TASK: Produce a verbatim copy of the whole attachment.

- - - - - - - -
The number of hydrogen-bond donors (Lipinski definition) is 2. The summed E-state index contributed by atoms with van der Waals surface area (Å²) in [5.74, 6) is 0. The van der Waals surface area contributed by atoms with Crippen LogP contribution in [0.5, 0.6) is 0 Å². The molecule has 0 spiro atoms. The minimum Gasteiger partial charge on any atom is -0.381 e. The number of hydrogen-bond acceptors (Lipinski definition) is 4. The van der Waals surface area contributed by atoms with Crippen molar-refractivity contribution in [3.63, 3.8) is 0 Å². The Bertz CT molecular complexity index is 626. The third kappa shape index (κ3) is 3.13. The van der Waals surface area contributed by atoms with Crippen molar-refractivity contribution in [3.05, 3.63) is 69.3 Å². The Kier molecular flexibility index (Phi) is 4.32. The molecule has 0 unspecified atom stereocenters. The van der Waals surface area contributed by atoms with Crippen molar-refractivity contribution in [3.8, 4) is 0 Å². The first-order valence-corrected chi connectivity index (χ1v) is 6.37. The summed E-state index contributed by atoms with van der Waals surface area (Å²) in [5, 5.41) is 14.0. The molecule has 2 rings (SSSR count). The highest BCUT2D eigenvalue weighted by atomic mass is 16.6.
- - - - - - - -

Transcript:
The number of hydrogen-bond donors (Lipinski definition) is 2. The summed E-state index contributed by atoms with van der Waals surface area (Å²) in [5.74, 6) is 0. The van der Waals surface area contributed by atoms with Crippen LogP contribution in [0.5, 0.6) is 0 Å². The molecule has 0 spiro atoms. The minimum Gasteiger partial charge on any atom is -0.381 e. The number of hydrogen-bond acceptors (Lipinski definition) is 4. The van der Waals surface area contributed by atoms with Crippen molar-refractivity contribution in [3.63, 3.8) is 0 Å². The Bertz CT molecular complexity index is 626. The third kappa shape index (κ3) is 3.13. The van der Waals surface area contributed by atoms with Crippen molar-refractivity contribution in [3.05, 3.63) is 69.3 Å². The Kier molecular flexibility index (Phi) is 4.32. The molecule has 0 unspecified atom stereocenters. The van der Waals surface area contributed by atoms with Crippen molar-refractivity contribution in [3.8, 4) is 0 Å². The first-order valence-corrected chi connectivity index (χ1v) is 6.37. The summed E-state index contributed by atoms with van der Waals surface area (Å²) in [5, 5.41) is 14.0. The molecule has 2 rings (SSSR count). The highest BCUT2D eigenvalue weighted by atomic mass is 16.6.